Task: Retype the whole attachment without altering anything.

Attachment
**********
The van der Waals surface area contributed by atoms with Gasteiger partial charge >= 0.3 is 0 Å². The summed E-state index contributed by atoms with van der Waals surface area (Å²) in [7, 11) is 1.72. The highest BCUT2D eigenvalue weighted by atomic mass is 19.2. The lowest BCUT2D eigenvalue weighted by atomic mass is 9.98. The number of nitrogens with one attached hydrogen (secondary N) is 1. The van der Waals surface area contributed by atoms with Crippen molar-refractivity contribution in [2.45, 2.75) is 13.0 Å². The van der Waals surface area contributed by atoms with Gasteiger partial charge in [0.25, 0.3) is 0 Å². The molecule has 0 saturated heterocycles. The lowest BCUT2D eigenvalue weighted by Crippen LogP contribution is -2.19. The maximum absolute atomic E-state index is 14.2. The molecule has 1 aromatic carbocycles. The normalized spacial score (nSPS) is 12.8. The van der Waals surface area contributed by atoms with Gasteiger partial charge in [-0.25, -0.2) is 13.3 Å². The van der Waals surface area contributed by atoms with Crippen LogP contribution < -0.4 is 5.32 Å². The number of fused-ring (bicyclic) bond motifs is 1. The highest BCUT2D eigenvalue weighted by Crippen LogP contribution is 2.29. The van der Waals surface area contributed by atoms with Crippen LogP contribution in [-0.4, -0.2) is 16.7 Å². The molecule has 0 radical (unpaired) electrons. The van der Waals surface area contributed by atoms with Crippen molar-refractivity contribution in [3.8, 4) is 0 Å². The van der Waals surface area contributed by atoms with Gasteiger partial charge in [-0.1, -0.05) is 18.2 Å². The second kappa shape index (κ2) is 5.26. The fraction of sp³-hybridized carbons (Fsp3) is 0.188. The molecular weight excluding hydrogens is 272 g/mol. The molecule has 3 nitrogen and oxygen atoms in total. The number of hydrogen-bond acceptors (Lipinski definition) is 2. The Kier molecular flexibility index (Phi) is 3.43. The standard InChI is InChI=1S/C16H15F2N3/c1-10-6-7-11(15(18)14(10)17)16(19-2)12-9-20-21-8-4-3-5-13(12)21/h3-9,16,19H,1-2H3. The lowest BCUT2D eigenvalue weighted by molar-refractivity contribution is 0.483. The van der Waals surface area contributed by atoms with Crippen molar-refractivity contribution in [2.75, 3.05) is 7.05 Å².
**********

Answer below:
The van der Waals surface area contributed by atoms with Gasteiger partial charge >= 0.3 is 0 Å². The summed E-state index contributed by atoms with van der Waals surface area (Å²) in [7, 11) is 1.72. The highest BCUT2D eigenvalue weighted by atomic mass is 19.2. The lowest BCUT2D eigenvalue weighted by atomic mass is 9.98. The number of nitrogens with one attached hydrogen (secondary N) is 1. The van der Waals surface area contributed by atoms with Crippen molar-refractivity contribution in [2.45, 2.75) is 13.0 Å². The van der Waals surface area contributed by atoms with Gasteiger partial charge in [0.25, 0.3) is 0 Å². The molecule has 0 saturated heterocycles. The lowest BCUT2D eigenvalue weighted by Crippen LogP contribution is -2.19. The maximum absolute atomic E-state index is 14.2. The molecule has 1 aromatic carbocycles. The normalized spacial score (nSPS) is 12.8. The van der Waals surface area contributed by atoms with Gasteiger partial charge in [-0.25, -0.2) is 13.3 Å². The van der Waals surface area contributed by atoms with Crippen LogP contribution < -0.4 is 5.32 Å². The number of fused-ring (bicyclic) bond motifs is 1. The highest BCUT2D eigenvalue weighted by Crippen LogP contribution is 2.29. The van der Waals surface area contributed by atoms with Crippen LogP contribution in [-0.4, -0.2) is 16.7 Å². The molecule has 0 radical (unpaired) electrons. The van der Waals surface area contributed by atoms with Crippen molar-refractivity contribution in [3.8, 4) is 0 Å². The van der Waals surface area contributed by atoms with Gasteiger partial charge in [-0.1, -0.05) is 18.2 Å². The second kappa shape index (κ2) is 5.26. The fraction of sp³-hybridized carbons (Fsp3) is 0.188. The molecular weight excluding hydrogens is 272 g/mol. The molecule has 3 nitrogen and oxygen atoms in total. The number of hydrogen-bond acceptors (Lipinski definition) is 2. The Kier molecular flexibility index (Phi) is 3.43. The standard InChI is InChI=1S/C16H15F2N3/c1-10-6-7-11(15(18)14(10)17)16(19-2)12-9-20-21-8-4-3-5-13(12)21/h3-9,16,19H,1-2H3. The lowest BCUT2D eigenvalue weighted by molar-refractivity contribution is 0.483. The van der Waals surface area contributed by atoms with Crippen molar-refractivity contribution in [2.75, 3.05) is 7.05 Å².